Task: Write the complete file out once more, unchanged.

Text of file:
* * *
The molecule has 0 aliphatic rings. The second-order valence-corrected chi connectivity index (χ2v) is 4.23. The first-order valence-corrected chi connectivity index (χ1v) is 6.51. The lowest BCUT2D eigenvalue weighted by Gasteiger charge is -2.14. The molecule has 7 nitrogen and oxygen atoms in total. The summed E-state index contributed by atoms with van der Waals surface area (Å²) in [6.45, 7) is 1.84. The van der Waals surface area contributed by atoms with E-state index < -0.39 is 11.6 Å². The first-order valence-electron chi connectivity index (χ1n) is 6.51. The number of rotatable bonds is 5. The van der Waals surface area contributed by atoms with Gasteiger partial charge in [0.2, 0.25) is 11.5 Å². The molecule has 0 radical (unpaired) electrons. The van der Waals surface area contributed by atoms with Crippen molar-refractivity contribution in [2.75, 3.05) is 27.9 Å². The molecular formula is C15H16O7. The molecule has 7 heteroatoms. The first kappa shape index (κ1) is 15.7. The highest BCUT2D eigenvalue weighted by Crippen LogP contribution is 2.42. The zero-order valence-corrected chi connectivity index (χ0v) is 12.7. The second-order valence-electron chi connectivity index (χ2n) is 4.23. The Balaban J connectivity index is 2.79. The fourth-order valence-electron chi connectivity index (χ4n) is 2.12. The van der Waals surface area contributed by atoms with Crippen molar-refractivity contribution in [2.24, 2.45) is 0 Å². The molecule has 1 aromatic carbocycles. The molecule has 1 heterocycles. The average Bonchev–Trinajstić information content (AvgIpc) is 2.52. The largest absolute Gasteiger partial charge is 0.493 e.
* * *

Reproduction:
The molecule has 0 aliphatic rings. The second-order valence-corrected chi connectivity index (χ2v) is 4.23. The first-order valence-corrected chi connectivity index (χ1v) is 6.51. The lowest BCUT2D eigenvalue weighted by Gasteiger charge is -2.14. The molecule has 7 nitrogen and oxygen atoms in total. The summed E-state index contributed by atoms with van der Waals surface area (Å²) in [6.45, 7) is 1.84. The van der Waals surface area contributed by atoms with E-state index < -0.39 is 11.6 Å². The first-order valence-electron chi connectivity index (χ1n) is 6.51. The number of rotatable bonds is 5. The van der Waals surface area contributed by atoms with Gasteiger partial charge in [0.2, 0.25) is 11.5 Å². The molecule has 0 radical (unpaired) electrons. The van der Waals surface area contributed by atoms with Crippen molar-refractivity contribution in [2.75, 3.05) is 27.9 Å². The molecular formula is C15H16O7. The molecule has 7 heteroatoms. The first kappa shape index (κ1) is 15.7. The highest BCUT2D eigenvalue weighted by Crippen LogP contribution is 2.42. The zero-order valence-corrected chi connectivity index (χ0v) is 12.7. The second-order valence-electron chi connectivity index (χ2n) is 4.23. The Balaban J connectivity index is 2.79. The fourth-order valence-electron chi connectivity index (χ4n) is 2.12. The van der Waals surface area contributed by atoms with Crippen molar-refractivity contribution in [2.24, 2.45) is 0 Å². The molecule has 1 aromatic carbocycles. The molecule has 1 heterocycles. The average Bonchev–Trinajstić information content (AvgIpc) is 2.52. The largest absolute Gasteiger partial charge is 0.493 e.